A Guide to Expiration Dates
"Sell By" vs. "Use By" Date Stamps
There’s no standardized system for food dating in this country, which means stamps on packaged foods can be baffling. Approximately 20 states require dates on some perishable foods, like meat and dairy. But depending on where you live, you may see “best if used by,” “sell by,” or nothing at all. (The one exception: infant formulas. Federal law requires an expiration date because the crucial nutritional benefits can deteriorate over time.) So what do the different labels mean? The most important are “use by” or “best if used by,” which are often included by the manufacturer to help consumers get top quality. An item will be freshest and tastiest if consumed by that date, but it will probably still be safe a few days after (stay within these food-storage guidelines). A “sell by” date is meant for the store; it tells a retailer when to pull an item from the shelves. When you buy packaged food, check to make sure the sell-by date hasn’t passed, then eat it within the time range recommended in this guide.
Can Cans Last Forever?
No, they can’t.
According to the USDA, high-acid canned goods, like tomatoes and citrus fruits, will keep for up to 1½ years. Low-acid canned goods—that’s pretty much everything else, including vegetables, meat, and fish—will last for up to 5 years. Canned foods are sterile, so they won’t host bacteria, but eventually the taste and texture of the items inside will deteriorate. Keep them at room temperature in a dark place, like a cabinet or a pantry. Of course, there’s no way to find out whether a canned food has gone south unless you open it, so if you can’t remember when you bought it and want to err on the safe side, throw it out (and replace it before hurricane season starts). And toss any cans that are bulging and leaking or that spurt liquid when opened. Although the toxin that causes botulism is extremely rare in commercial canned goods, damaged cans have a higher chance of being contaminated.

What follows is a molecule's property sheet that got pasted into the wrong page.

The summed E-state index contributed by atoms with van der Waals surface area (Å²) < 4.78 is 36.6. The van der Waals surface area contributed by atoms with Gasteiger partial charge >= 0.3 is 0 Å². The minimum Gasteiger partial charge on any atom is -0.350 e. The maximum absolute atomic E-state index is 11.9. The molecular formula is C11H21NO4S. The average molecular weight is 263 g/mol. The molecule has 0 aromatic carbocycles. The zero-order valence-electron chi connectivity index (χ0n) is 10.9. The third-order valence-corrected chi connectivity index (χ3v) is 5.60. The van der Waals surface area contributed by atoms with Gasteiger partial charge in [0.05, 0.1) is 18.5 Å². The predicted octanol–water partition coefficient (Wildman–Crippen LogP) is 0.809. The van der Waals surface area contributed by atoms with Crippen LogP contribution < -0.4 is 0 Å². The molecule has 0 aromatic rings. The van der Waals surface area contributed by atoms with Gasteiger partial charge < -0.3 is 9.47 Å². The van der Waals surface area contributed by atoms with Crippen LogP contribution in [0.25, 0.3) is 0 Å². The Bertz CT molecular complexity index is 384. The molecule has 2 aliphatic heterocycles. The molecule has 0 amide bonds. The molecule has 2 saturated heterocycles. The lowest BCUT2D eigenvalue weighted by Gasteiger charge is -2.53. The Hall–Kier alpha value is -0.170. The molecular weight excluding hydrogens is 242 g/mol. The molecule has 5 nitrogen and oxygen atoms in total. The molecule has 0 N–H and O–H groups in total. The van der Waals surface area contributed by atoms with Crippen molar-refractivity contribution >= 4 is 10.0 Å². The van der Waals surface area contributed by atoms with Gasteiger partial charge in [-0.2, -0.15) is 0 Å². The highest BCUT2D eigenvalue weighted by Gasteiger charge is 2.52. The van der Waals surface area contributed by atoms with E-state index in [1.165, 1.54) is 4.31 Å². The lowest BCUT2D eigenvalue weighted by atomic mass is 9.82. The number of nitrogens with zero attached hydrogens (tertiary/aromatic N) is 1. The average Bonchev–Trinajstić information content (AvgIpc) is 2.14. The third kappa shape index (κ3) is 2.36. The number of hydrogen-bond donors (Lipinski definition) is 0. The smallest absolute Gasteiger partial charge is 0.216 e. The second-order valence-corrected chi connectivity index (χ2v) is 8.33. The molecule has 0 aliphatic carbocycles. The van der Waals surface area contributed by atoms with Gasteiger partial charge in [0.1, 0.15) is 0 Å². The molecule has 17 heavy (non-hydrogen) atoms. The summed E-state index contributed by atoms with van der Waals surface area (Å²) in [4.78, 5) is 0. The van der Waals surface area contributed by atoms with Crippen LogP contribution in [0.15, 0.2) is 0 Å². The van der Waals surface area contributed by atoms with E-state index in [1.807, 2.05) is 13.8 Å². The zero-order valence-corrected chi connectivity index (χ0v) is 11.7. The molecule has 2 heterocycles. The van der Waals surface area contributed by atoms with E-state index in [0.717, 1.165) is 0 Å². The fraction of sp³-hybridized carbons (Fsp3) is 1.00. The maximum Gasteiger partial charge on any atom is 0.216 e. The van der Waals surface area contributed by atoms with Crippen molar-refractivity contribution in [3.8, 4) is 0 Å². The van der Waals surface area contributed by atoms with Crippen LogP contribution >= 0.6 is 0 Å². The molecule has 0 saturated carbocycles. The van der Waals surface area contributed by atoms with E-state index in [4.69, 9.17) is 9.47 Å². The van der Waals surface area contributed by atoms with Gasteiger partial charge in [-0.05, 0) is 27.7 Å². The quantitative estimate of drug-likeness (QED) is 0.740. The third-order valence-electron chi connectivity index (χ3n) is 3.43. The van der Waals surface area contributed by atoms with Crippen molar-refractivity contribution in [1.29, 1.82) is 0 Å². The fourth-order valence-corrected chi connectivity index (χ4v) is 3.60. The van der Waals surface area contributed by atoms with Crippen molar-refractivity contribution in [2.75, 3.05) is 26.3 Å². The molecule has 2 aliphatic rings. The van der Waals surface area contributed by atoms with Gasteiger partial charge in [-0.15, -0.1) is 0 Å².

The Cold, Hard Facts About Frozen Food
Items from the freezer section of the supermarket are safe to eat indefinitely. They have expiration dates because they won’t taste good forever; flavor and texture break down over time and because the package is exposed to air when you open and shut the freezer door. Once you open a bag of frozen peas or corn, pour out a portion rather than reaching in with your hand, which can introduce bacteria. (Bacteria can’t grow in the freezer, but they can survive. If you don’t cook an item after you defrost it, the bacteria could still be dangerous.) Leftover meals you freeze yourself should be tossed in 3 months. After that, they can become icy and start to take on the flavors of other foods in the freezer.
The Shelf Life of Leftovers
Have a giant pot of chili that would feed a team of football players? Invite them over. According to the USDA, most refrigerated leftovers last 4 days, tops. Dishes that contain seafood or uncooked ingredients, like mayonnaise, spoil faster; eat them within a couple of days. And don’t let uneaten food linger on the counter for more than 2 hours. The longer a dish sits at room temperature, the more susceptible it is to bacteria growth. Pay special attention to cooked rice and other grains, which at room temperature can harbor a bacterium called Bacillus cereus, which will make you sick. It’s fine to put warm food in the refrigerator or freezer. But when handling a dish that will take many hours to cool fully—a huge stockpot full of stew, say—transfer it to several smaller containers first.